P.S. I wish I too could be one of the next generation of professionals instead of a washed up has been:)

    • sophie
      sophie says:

      Ah, but I think us oldies (I’m 50) are still the next generation.

      I feel that way, anyway. I’ve been in my current career less than 20 years so I still feel new, fresh and anxious to learn. I plan to keep at this forever, unless a new career sparks my fancy along the way.

      Personally, I like hanging with Gen X and Y better than my own because I like their attitudes better. And this is not a generational thing, it’s an age thing. I liked my 50-year-old friends’ attitudes better when they were 20-30. Back then, we all were excited about life, new no limitations, and didn’t complain about health ailments.

      • Susan
        Susan says:

        Sophie – I echo your comments. I’m 54 and 10 years new at my profession. I’m much more energized by Gen X and Y – they talk about ideas and possibilities rather than aches and pains. Keeping up with new technology is exciting as well and fun! And don’t we all need a little more fun in our lives.

        Thanks for the post, Penelope!

  9. Jeff LeFevre
    Jeff LeFevre says:

    Great blog! What I have found until you start to build a network and utilize these online tools you really don’t get it! Just spend a little time everyday and watch what happens in a year.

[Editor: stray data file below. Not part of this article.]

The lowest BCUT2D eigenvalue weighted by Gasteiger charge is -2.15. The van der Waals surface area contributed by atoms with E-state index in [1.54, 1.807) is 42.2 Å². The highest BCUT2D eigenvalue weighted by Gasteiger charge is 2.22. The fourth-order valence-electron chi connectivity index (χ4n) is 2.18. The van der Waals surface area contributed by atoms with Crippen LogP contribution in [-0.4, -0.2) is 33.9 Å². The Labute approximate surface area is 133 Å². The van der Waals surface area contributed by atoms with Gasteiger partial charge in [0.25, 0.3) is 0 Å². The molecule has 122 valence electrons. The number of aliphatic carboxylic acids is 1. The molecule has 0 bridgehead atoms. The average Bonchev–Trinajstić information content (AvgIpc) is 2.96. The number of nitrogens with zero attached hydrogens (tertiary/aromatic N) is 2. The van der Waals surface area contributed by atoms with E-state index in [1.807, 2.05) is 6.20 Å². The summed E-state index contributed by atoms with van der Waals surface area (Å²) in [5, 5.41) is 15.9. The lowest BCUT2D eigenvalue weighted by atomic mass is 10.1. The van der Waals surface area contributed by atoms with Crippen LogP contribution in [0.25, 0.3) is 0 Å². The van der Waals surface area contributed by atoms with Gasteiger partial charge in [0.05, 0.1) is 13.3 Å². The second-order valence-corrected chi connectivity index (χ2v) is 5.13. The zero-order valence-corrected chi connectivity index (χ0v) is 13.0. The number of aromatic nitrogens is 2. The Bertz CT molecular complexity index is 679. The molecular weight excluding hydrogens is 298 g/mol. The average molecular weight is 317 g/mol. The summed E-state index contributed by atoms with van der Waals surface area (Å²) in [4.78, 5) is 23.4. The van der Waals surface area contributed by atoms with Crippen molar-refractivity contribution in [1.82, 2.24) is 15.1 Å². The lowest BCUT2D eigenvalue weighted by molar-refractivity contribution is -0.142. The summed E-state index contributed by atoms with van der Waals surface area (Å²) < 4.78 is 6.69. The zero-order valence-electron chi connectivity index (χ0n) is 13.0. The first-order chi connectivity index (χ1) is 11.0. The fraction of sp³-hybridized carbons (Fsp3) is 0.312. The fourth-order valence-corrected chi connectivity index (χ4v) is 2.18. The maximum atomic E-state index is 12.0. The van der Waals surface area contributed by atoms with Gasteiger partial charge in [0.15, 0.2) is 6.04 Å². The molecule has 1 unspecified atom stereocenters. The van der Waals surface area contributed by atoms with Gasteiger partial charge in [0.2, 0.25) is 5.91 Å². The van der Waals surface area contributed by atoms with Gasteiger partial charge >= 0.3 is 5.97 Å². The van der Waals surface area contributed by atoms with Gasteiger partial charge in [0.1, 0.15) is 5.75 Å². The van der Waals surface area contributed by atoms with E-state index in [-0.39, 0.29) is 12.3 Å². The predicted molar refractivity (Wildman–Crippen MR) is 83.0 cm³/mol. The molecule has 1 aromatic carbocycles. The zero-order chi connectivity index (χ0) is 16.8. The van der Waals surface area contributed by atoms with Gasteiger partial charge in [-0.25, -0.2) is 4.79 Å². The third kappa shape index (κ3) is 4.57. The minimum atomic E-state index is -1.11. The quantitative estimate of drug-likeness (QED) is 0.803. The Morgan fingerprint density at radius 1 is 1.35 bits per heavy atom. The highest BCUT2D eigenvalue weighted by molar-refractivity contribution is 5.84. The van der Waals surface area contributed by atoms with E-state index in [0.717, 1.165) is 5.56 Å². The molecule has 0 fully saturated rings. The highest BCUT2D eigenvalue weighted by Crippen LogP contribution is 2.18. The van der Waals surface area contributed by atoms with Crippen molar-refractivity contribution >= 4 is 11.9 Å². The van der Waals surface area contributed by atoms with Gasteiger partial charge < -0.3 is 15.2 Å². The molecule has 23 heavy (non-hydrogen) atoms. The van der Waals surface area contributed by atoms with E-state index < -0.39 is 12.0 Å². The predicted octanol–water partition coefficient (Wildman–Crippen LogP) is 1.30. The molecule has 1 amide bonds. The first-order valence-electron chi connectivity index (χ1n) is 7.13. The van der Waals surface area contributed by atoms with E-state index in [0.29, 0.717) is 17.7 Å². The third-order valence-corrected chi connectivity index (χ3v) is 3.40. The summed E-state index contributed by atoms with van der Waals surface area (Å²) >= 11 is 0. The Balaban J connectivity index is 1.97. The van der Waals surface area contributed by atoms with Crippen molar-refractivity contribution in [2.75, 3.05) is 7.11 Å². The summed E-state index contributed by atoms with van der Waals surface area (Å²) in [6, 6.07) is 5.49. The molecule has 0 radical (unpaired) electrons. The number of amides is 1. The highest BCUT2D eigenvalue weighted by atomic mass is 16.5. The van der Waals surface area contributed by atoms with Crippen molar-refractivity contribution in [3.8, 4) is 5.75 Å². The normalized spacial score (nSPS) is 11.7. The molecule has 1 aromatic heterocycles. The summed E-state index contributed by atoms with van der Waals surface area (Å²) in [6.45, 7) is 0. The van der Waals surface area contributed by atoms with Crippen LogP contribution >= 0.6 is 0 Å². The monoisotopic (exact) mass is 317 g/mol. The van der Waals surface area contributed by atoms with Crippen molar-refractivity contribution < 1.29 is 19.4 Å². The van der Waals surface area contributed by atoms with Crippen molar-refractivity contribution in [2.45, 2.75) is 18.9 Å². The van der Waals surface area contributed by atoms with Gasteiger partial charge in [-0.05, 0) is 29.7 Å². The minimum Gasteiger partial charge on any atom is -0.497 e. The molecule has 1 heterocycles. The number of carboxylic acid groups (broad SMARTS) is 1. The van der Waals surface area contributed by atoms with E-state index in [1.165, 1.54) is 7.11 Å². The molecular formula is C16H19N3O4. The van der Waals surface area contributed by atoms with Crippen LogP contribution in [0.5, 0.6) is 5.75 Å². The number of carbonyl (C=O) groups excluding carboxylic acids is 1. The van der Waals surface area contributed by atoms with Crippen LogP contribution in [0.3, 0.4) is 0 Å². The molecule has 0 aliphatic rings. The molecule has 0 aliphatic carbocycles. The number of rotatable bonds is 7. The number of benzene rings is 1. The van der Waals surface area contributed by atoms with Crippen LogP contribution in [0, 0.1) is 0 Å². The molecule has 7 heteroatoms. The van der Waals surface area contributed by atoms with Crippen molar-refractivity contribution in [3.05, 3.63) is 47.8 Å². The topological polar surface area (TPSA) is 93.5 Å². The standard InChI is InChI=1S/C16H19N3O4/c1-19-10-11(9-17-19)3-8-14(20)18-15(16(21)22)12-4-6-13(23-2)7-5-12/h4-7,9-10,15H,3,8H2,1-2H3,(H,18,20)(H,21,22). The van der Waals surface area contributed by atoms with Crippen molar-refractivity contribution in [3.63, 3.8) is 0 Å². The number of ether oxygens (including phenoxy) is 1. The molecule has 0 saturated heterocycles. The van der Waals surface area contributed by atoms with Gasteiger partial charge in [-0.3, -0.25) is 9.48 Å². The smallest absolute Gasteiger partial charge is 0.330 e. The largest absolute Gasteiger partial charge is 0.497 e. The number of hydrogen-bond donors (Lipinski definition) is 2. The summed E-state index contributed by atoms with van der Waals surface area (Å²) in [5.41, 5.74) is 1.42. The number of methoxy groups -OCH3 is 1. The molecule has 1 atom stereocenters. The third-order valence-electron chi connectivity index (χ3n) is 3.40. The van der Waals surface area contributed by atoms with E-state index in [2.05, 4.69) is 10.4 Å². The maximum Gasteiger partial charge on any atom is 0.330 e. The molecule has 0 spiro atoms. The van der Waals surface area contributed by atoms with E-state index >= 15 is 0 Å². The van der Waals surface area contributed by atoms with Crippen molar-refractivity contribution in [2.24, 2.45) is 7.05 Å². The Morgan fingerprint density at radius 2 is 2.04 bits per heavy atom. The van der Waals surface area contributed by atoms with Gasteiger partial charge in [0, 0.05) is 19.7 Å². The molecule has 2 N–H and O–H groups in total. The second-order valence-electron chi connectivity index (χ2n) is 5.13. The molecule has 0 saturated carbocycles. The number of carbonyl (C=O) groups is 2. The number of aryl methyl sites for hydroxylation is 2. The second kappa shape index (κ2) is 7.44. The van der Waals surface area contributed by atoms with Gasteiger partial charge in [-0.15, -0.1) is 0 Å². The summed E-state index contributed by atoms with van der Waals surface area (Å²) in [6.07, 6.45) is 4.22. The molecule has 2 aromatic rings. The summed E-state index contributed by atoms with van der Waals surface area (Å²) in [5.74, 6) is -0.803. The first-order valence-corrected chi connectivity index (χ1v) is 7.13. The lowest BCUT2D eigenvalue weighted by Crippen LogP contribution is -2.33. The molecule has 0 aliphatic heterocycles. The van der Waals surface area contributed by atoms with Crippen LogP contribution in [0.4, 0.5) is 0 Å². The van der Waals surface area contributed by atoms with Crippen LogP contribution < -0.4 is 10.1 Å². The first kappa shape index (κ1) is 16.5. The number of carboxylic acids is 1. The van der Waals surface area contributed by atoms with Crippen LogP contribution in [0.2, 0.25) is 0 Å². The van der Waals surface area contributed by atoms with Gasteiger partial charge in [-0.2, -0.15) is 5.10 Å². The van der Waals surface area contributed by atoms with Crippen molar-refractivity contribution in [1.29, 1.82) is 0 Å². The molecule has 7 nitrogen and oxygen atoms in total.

Jeff LeFevre
    JTL Services, Inc.

  10. Suzy
    Suzy says:

    The TSA story is a gem, worthy of an entire post on 400 ways to get caught in a lie using social media.

    Being authentic is so important! It is amazing how many people post lies for “their whole world” to see. These facebook fakers should not friend anyone they actually know in real life.

    It appears as though this blogger had the same false sense of anonymity about airport security when she made up the story following her TSA meltdown. The world gets smaller every day!

    P.S. Regarding your insecurity about promoting Brazen Careerist on your blog, maybe you are trying too hard to be subtle and work in smoothly. Try giving your readers more credit. My favorite of your BC mentions so far was your tweet about how you try to trade the farmer favors for setting up a profile. That is passion!